Drive-By: Big Sur on Film

It’s been a little over a month since my family and I relocated to Los Angeles. Things are going very well, and we’re really excited to jump into life over here!

A couple weeks prior to our move, I made a solo trip to LA to prepare the home for our official relocation. I drove down HWY 1 with my cameras and some film and took as many photos as I could. I arrived in Monterey, CA around noon, and slowly made my way down south until sunset and created a “drive-by” photo log of what I saw. Time was of constraint since I needed to get to my destination later that evening.

It normally takes me approximately six hours to drive down from the bay area to Los Angeles, but this time it took me well over ten hours due to all the stops I made. I was tired, but an opportunity like this won’t present itself again for a while!

Things went generally well, but never perfect. If there was one thing I could have wished for was a nice spot for sunset. I made my way to the SLO area for sunset, but was quickly met with intense fog which ruined my plans. I also wished I had more time to linger in and around other coastal spots within Central California, but time was limited.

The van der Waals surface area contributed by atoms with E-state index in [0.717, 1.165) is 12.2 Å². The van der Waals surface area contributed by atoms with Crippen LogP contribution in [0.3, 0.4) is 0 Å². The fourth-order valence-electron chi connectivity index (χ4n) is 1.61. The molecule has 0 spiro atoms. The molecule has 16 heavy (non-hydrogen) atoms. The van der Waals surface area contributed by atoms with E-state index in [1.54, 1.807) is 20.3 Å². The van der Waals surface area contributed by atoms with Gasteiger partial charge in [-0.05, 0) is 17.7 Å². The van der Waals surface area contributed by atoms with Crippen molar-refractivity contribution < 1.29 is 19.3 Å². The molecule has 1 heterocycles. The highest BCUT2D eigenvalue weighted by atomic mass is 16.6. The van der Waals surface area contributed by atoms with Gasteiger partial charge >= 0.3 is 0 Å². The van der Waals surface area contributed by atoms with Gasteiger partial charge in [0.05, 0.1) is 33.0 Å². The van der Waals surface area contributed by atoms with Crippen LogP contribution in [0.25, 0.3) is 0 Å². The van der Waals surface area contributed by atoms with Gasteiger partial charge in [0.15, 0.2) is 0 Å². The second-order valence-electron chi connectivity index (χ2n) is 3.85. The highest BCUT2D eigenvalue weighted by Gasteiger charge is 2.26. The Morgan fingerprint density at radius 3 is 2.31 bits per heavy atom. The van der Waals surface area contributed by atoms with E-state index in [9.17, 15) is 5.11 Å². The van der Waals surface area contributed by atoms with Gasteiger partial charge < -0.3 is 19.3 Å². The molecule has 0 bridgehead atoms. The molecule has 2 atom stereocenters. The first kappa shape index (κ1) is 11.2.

All of the pictures I took were shot on:

  • Contax G2, 35

  • Mamiya 645, 120

  • Mamiya 7, 120

The film stocks I chose for the trip were:

  • Kodak Portra 400

  • Kodak Portra 800

  • Solaris Ferrania 400 (expired)

Anyways, here are some stills from the short trip. Comment below and let me know what you think!

Cheers,
j

BTS: Camping in Yosemite National Park

 
Valley View

Valley View

Earlier this month, we and some friends took our families to Yosemite to camp for 3 nights. 6 adults, 10 kids total. For some of our friends and their kiddos, it was their first time visiting the National Park. Needless to say, they were blown away by the beautiful landscape and the natural beauty that surrounded us.

Yosemite Falls

Yosemite Falls

We had a lot of fun! We visited the main scenic spots, hiked Mist Trail to see Vernal Falls, and biked through and around the park (yes all 16 of us!). All 3 families meal prepped and split the meals for our entire trip. I’m not sure why, but camp food always tastes great. I’m sure it has something to do with the excitement of being outdoors, especially with loved ones. After dinner, the kids gathered around the fire and made s’mores. For breakfast, I attempted to make “good” coffee and it was terrible. Friends were gracious and still drank it.

Meadows

Meadows

My goal for the trip was to be purposeful behind the camera and document the time we had together in this beautiful place — all on film.

Cameras: Contax G2 and Pentax K1000
Film: Portra 160, 400, 800 and Ektar 100

As always, if you like the content, like and comment below and please bookmark/subscribe! Thanks for reading.

Cheers,
J

New York on 35mm Film

This past November, I visited New York City for the first time. I’ve always wanted to visit the city to experience the sights and sounds we’re all accustomed to seeing on the big screen. As a photographer, I’ve always thought it would be an amazing opportunity to capture the city through the lens of my camera. There is so much culture to capture.